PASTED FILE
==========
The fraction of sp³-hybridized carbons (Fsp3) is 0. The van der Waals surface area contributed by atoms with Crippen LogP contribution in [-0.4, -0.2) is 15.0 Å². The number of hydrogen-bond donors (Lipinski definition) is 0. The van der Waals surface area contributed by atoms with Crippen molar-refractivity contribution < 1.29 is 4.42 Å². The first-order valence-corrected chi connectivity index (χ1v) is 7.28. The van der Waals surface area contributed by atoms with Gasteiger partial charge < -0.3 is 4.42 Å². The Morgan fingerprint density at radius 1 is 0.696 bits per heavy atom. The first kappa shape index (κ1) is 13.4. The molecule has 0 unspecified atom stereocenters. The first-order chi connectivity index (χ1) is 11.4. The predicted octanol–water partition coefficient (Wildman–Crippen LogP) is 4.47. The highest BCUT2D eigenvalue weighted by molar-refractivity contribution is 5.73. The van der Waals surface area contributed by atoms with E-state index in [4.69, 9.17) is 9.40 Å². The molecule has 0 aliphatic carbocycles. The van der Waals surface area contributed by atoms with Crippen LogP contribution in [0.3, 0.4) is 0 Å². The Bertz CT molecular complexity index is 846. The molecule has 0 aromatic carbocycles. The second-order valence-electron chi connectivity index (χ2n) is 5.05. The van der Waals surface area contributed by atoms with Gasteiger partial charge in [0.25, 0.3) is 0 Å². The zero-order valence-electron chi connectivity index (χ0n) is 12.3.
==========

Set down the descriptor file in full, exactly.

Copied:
The fraction of sp³-hybridized carbons (Fsp3) is 0. The van der Waals surface area contributed by atoms with Crippen LogP contribution in [-0.4, -0.2) is 15.0 Å². The number of hydrogen-bond donors (Lipinski definition) is 0. The van der Waals surface area contributed by atoms with Crippen molar-refractivity contribution < 1.29 is 4.42 Å². The first-order valence-corrected chi connectivity index (χ1v) is 7.28. The van der Waals surface area contributed by atoms with Gasteiger partial charge < -0.3 is 4.42 Å². The Morgan fingerprint density at radius 1 is 0.696 bits per heavy atom. The first kappa shape index (κ1) is 13.4. The molecule has 0 unspecified atom stereocenters. The first-order chi connectivity index (χ1) is 11.4. The predicted octanol–water partition coefficient (Wildman–Crippen LogP) is 4.47. The highest BCUT2D eigenvalue weighted by molar-refractivity contribution is 5.73. The van der Waals surface area contributed by atoms with E-state index in [4.69, 9.17) is 9.40 Å². The molecule has 0 aliphatic carbocycles. The van der Waals surface area contributed by atoms with Crippen LogP contribution in [0.3, 0.4) is 0 Å². The Bertz CT molecular complexity index is 846. The molecule has 0 aromatic carbocycles. The second-order valence-electron chi connectivity index (χ2n) is 5.05. The van der Waals surface area contributed by atoms with Gasteiger partial charge in [0.25, 0.3) is 0 Å². The zero-order valence-electron chi connectivity index (χ0n) is 12.3.